Friday, 23 July 2021

Toybox REVIEW: Super Mini-Pla Liner Boy

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Release Date: September 2020
RRP: 4950 yen

Credit to Bandai, when they reveal a series is joining the Super Mini-Pla line they do their best to ensure fans aren't disappointed when it comes to variety. The KyuuKyuu Sentai GoGoFive range with the double release of Victory Robo and Grand Liner, and only a few months later they were back for round three. This time it's the turn of Liner Boy - a transforming bullet train/space shuttle with an AI unit that allows it to function without a pilot. Super Mini-Pla Liner Boy was another kit released as a Premium Bandai exclusive, which for the most part seems to be the fate for any Super Sentai mecha released outside of the main one.

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It's another nice big Premium Bandai box for Super Mini-Pla Liner Boy - a lot bigger than the model itself but then there are a lot of big pieces spread across these runners. As usual the packaging as been done as a near one to one replica of the original DX toy packaging, the only changes being swapping the toy images out for the Super Mini-Pla version as well as adding all those modern Bandai toy line logos. On both the back and spines of the box you'll find a huge selection of images of the model kit in all its modes - Max Liner, Max Shuttle, Liner Boy and then finally its combination with Victory Robo, Max Victory Robo. Open it up and you'll find the all the parts for the kit spread across white, blue, gold, grey and black runners - along with a sticker sheet with some fairly fetching holographic stickers. There's also the fold-out instruction leaflet showing you how to build/transform/combine the model, as well as the obligatory piece of soda flavoured candy. Once again, even with a box this big you're still only getting a single piece.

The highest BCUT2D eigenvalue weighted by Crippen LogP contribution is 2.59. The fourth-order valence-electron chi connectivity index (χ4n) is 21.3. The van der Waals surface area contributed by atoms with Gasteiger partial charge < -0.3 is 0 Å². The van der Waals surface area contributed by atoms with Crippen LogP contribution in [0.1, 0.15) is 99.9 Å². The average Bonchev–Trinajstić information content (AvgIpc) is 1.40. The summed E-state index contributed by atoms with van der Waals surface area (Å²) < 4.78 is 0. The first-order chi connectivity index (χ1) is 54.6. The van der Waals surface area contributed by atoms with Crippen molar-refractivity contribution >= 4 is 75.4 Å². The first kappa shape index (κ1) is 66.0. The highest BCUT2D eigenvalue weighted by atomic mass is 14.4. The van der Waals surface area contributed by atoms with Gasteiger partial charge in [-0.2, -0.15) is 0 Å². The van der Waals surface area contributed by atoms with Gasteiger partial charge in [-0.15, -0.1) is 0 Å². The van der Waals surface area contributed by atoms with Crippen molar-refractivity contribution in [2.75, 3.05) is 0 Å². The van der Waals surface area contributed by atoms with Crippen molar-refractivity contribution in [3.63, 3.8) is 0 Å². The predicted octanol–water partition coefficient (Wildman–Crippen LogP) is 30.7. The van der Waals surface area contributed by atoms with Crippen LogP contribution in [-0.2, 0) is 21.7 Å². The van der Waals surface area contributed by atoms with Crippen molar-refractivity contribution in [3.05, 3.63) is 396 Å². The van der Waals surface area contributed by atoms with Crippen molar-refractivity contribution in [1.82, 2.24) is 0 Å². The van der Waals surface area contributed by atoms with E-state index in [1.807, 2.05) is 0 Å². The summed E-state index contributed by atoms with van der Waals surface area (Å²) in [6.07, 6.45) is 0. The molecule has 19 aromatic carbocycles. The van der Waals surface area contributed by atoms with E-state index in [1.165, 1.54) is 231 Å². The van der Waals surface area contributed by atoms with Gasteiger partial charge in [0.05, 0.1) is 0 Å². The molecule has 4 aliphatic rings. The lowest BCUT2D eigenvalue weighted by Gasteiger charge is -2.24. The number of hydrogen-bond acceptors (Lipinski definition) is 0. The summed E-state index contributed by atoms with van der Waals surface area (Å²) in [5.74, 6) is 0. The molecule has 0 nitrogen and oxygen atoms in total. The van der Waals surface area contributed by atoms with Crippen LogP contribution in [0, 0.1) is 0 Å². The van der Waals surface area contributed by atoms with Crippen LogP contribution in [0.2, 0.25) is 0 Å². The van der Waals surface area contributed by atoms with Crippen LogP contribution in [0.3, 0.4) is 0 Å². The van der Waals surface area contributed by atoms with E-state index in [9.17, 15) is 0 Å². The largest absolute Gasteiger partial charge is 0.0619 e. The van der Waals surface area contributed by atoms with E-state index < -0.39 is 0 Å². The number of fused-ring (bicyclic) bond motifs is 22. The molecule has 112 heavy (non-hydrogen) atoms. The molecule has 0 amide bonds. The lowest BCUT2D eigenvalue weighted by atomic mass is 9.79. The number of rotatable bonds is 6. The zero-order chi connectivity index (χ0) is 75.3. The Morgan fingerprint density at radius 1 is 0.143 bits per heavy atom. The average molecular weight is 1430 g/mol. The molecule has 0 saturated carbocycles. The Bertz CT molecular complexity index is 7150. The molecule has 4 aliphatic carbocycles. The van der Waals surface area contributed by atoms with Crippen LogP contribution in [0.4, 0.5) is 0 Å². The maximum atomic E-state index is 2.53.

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Liner Boy is able to assume two different vehicle modes. The first of which is the bullet train Max Liner, however when the back wings open up to reveal its space shuttle form it assumes the form of Max Shuttle. Literally the only difference between these two forms are the unfolded wings, but apparently that's enough for them to get different names (it is a pretty impressive wingspan I suppose). As far as the build itself goes though this kit is quite a lot of fun to do. There's so many big parts to this kit that it's a great one for newcomers to ease themselves into the line with. That said, this is one kit that requires A LOT of sticker detailing, most of which you can't really re-create with paint since it's specific detailing that isn't moulded onto the plastic or requires those all-important holo stickers. But nevertheless it's a fantastic looking space shuttle and the colour combination of the bright white and blue works really well.